Protesters opposed to military rule on Saturday reached the vicinity of the presidential palace in the capital of Khartoum for the second time in a week, television images showed, despite heavy tear gas and a communications black out.
A Reuters witness said Sudanese security forces fired tear gas to disperse the crowds on a tenth day of major demonstrations since an October 25 coup.
Protests have continued even after Abdallah Hamdok was reinstated as prime minister last month.
A week ago, demonstrators managed to begin a sit-in at the gates of the palace, but Saturday they were met with rows of security forces.
Internet services were disrupted in the capital, Khartoum, and locals were unable to make or receive domestic calls Saturday, the witnesses said, while soldiers and Rapid Support Forces blocked roads leading to bridges linking Khartoum with Omdurman, its sister city across the Nile River.
People still managed to post images on social media showing protests taking place in several other cities including Madani and Atbara.
In neighboring Omdurman, security forces also fired tear gas at protesters about 2 kilometers away from a bridge connecting the city to central Khartoum, another Reuters witness said.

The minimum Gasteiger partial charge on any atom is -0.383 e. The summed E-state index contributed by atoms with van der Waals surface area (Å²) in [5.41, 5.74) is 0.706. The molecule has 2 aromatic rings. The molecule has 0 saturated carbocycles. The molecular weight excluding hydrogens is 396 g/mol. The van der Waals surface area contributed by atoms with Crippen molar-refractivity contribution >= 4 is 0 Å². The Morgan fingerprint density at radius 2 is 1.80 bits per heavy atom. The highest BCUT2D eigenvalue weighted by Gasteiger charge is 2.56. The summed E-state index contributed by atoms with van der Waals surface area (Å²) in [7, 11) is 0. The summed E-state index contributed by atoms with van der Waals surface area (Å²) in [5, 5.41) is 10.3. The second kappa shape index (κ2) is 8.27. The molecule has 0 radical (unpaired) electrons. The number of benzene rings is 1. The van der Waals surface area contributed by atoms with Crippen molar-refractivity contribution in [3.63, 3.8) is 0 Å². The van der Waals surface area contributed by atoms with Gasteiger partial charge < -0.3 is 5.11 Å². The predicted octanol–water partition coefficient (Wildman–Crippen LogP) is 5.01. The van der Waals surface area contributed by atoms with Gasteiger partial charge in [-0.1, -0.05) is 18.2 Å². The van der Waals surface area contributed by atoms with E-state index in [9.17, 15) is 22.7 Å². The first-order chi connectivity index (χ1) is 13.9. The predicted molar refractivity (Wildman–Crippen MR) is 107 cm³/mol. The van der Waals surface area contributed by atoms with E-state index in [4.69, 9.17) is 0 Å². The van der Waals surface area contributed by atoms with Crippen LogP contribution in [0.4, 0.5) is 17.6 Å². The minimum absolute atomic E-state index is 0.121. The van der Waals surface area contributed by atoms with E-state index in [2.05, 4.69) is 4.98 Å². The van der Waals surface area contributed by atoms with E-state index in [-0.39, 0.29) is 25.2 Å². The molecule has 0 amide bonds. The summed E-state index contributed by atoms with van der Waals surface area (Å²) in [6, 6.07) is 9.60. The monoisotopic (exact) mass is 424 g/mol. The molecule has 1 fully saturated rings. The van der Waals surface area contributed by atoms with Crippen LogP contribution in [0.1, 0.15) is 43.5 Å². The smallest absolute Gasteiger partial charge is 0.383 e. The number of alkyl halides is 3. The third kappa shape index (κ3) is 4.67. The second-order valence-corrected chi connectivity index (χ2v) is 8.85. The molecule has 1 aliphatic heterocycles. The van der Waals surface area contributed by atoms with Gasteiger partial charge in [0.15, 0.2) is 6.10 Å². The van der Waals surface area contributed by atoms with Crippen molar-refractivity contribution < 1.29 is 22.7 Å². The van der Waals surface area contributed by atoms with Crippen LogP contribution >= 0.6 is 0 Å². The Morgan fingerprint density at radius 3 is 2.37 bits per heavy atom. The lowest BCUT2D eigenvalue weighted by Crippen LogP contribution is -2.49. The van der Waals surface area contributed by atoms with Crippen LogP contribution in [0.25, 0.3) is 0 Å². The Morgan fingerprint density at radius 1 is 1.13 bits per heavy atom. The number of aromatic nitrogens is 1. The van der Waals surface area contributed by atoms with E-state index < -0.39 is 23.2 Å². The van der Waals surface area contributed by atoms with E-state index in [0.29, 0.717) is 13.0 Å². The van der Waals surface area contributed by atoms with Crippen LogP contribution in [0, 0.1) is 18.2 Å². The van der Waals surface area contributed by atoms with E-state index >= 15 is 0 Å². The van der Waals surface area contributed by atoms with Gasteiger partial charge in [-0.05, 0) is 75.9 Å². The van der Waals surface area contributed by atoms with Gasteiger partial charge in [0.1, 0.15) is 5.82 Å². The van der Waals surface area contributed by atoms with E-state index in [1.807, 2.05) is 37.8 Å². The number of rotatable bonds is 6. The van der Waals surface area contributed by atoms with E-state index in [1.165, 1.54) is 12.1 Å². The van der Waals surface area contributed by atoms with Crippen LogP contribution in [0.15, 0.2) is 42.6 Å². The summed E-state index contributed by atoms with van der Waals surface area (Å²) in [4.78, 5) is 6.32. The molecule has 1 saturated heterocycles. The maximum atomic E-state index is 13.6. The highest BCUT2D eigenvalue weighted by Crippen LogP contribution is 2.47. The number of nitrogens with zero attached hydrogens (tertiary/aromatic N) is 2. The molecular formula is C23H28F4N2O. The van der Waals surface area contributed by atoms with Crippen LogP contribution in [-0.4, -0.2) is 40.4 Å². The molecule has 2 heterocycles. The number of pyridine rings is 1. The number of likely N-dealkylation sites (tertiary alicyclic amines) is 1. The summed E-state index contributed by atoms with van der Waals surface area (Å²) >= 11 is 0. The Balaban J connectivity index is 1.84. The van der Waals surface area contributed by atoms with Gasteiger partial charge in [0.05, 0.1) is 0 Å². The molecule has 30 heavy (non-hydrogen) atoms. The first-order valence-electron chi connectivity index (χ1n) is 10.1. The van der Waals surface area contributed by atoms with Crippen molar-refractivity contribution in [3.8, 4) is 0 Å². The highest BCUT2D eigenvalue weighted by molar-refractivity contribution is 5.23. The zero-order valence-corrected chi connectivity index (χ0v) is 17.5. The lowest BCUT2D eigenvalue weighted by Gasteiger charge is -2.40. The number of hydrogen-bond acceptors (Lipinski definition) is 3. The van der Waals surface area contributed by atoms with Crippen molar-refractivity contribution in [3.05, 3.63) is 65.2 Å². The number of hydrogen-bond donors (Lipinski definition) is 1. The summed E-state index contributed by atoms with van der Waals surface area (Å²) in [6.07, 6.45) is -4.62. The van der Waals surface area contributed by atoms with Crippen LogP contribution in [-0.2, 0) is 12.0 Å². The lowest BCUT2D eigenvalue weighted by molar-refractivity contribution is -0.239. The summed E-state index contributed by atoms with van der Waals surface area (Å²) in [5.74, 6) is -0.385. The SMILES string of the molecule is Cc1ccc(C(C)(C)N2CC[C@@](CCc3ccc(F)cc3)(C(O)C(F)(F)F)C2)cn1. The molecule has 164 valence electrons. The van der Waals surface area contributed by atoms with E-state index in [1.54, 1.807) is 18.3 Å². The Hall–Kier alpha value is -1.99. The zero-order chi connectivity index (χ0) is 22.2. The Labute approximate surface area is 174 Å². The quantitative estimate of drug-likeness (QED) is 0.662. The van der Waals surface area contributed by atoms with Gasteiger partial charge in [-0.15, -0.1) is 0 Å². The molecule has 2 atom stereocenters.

‘CHAOS AND ABUSES’
The SUNA state news agency reported that the province of Khartoum closed bridges on Friday evening in anticipation of the protests.
“Departing from peacefulness, approaching and infringing on sovereign and strategic sites in central Khartoum is a violation of the laws,” SUNA reported, citing a provincial security coordination committee.
“Chaos and abuses will be dealt with,” it added. The demonstrators have demanded that the military has no role in government during a transition to free elections. Protesters in Khartoum chanted: “Close the street! Close the bridge! Burhan will come straight to you,” referring to military leader and sovereign council head Abdel Fattah al-Burhan.
They also were heard cheering when security forces fired tear gas, a Reuters witness said.
A senior official at one internet provider told Reuters the service disruption followed a decision by the National Telecommunication Corporation, which oversees the sector.
U.N. Special Representative to Sudan Volker Perthes urged Sudanese authorities not to stand in the way of Saturday’s planned demonstrations.
“Freedom of expression is a human right. This includes full access to the Internet. According to international conventions, no one should be arrested for intent to protest peacefully,” Perthes said.
The military could not immediately be reached for comment. In Darfur, Governor Minni Minnawi asked citizens to stop looting the offices of UNAMID peacekeepers late Friday, with sources telling Reuters they heard gunshots in the vicinity on Saturday morning.
Last Sunday, hundreds of thousands of people marched to the presidential palace and the security forces fired volleys of tear gas and stun grenades as they dispersed protesters who had been trying to organize a sit-in.
Forty-eight people have been killed in crackdowns on protests since the coup, the Central Committee of Sudanese doctors said.